Chattahoochee National Forest: Sourwood Trail, Lake Russell Trail, Campground Trail to Chenocetah Mountain, and Rhododendron Trail, Cornelia, Georgia
The Lake Russell trail system is often overlooked by hikers, who are interested in the "true" mountain hiking just a short drive to the north of Cornelia. The Lake Russell Recreation Area does not sit in the actual mountains, but these foothills provide quality hiking nonetheless. Several hiking trails can be found around Lake Russell and Nancytown Lake. On this hike, you will first see a couple of waterfalls on Nancytown Creek, before hiking along the shores of Nancytown Lake and then Russell Lake. The route becomes more difficult as the hike follows a seldom-used trail to the top of Chenocetah Mountain, where an old fire tower stands. Before your return to Nancytown Lake along a different trail, make sure to stop by the two clearings on Chenocetah Mountain that provide some views of Lake Russell and the distant Blue Ridge Mountains. This hike occurred on Saturday, May 7th, 2016. My plan was to hike several of the trails in the Lake Russell trail system. First, I would hike the Sourwood Trail. Then, I would take the Nancytown Lake Trail along the eastern shore of the lake, before connecting to the Lake Russell Loop and hiking the eastern and southern sides of the loop. From there, I would walk a short section of Lake Russell Road before taking the Campground Trail to the top of Chenocetah Mountain. I would return to Nancytown Lake using the Rhododendron Trail.
The 77-mile Foothills Trail straddles the North Carolina and South Carolina border for much of its trek through the Southern Blue Ridge Escarpment. One particular section between SC 130 and US 178 is nearly 30 miles long and is known for very limited road access. A very rough ATV road - used mainly by hunters - called Musterground Road, is open during hunting seasons. This road provides access to the Foothills Trail several miles east of the traditional Lower Whitewater Falls Trailhead. The section of the Foothills Trail east of Musterground Road visits Hilliard Falls, a tall waterfall on Bearcamp Creek, before using forest roads to wind through hills before reaching the Horsepasture River. This hike occurred on Saturday, April 30, 2016. My plan was to use an abandoned forest road to get to the Foothills Trail from Musterground Road. From there, i would follow the Foothills Trail to the Horsepasture River, with a side trip to Hilliard Falls. I would return the same way.
Located near the Apalachicola River, the Apalachicola Bluffs and Ravines Preserve protects one of the most unique habitats in Florida. The preserve has a number of steep ravines with streams flowing through them, and in fact, the preserve's hiking trail provides some of the biggest elevation changes to be found in the state. En route to the Apalachicola River, this hike passes through lush ravines as well as sandhill uplands with some longleaf pines. The highlight of the hike is at Alum Bluff. Positioned 135 feet above the Apalachicola River, this interesting geological formation provides a grand view of the river northward. The hike also makes a short loop through more ravines near the river and past additional sandy bluffs. This hike occurred on Sunday, April 24, 2016. My plan was to hike the Eden of Garden Trail out and back, At the far end of the trail, I would hike the short river loop counter-clockwise.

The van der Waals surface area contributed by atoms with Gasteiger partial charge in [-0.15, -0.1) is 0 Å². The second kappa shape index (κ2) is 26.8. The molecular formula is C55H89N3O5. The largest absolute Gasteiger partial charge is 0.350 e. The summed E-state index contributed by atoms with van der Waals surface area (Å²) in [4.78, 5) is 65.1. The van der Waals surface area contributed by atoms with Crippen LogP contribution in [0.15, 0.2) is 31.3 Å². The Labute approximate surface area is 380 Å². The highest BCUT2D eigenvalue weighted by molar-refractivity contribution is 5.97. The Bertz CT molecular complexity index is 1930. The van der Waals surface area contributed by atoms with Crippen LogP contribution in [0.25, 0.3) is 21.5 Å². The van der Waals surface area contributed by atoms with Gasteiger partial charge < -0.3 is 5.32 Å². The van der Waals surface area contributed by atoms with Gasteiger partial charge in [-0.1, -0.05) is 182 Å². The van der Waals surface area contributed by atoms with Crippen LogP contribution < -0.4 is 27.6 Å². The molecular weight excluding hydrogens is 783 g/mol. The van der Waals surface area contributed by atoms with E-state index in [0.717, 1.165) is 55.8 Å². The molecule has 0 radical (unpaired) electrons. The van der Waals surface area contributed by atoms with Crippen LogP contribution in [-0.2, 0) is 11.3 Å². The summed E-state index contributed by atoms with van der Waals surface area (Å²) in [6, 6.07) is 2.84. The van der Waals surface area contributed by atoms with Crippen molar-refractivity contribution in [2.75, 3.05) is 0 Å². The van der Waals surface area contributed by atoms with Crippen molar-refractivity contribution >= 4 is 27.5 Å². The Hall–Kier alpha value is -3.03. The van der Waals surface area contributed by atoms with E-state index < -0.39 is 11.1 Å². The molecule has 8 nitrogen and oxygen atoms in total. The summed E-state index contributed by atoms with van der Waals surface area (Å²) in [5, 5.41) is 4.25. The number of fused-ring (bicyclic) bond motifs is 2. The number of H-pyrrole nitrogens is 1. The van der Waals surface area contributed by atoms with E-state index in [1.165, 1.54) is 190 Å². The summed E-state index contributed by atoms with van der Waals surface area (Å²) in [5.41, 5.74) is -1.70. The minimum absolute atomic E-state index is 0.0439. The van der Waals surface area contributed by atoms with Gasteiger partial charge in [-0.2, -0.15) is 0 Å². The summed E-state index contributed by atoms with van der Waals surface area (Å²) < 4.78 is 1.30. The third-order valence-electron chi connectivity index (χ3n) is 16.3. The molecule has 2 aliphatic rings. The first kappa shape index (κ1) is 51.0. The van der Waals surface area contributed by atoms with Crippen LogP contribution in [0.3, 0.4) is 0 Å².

Topsail Hill Preserve State Park: Turpentine Trail, Deer Track Trail, Morris Lake Trail, and Old Growth Trail, Santa Rosa Beach, Florida
The coastal Florida Panhandle is well-known for its outstanding beaches. You have probably at least heard names such as Fort Walton Beach, Destin, and Panama City Beach. What most people don't know though is that not all of the beaches between Pensacola and Panama City are developed. A number of state parks, such as Topsail Hill State Park and St. Andrews State Park, are placed along the coast here to protect the fragile ecosystems that are found near the ocean. This part of Florida's coastline is home to fifteen coastal dune lakes - a very rare ecosystem that is found only in four other places: Oregon, Australia, Madagascar, and New Zealand. These lakes are one of the reasons that there is so much conserved land along the shoreline in Walton County. Out of the variety of state parks here, Topsail Hill State Park is the king of them all. This large park has several hiking trails that visit two dune lakes, a remote beach, and a landscape spotted with dunes of all shapes and sizes. This hike occurred on Tuesday, April 19, 2016. My plan was first to follow the paved Beach Tram Path to the Campbell Lake Bike Path, This is where I would take the south side of the Turpentine Trail past a view of Lake Campbell and then to the Deer Track Trail. I would follow the Deer Track Trail's south side to the Morris Lake Trail. After making a side trip to the beach, I would hike the Morris Lake Trail's loop counter-clockwise. Then, I would hike the Old Growth Trail, before hiking the Deer Track Trail's north side. I would finish the hike by following the north side of the Turpentine Trail.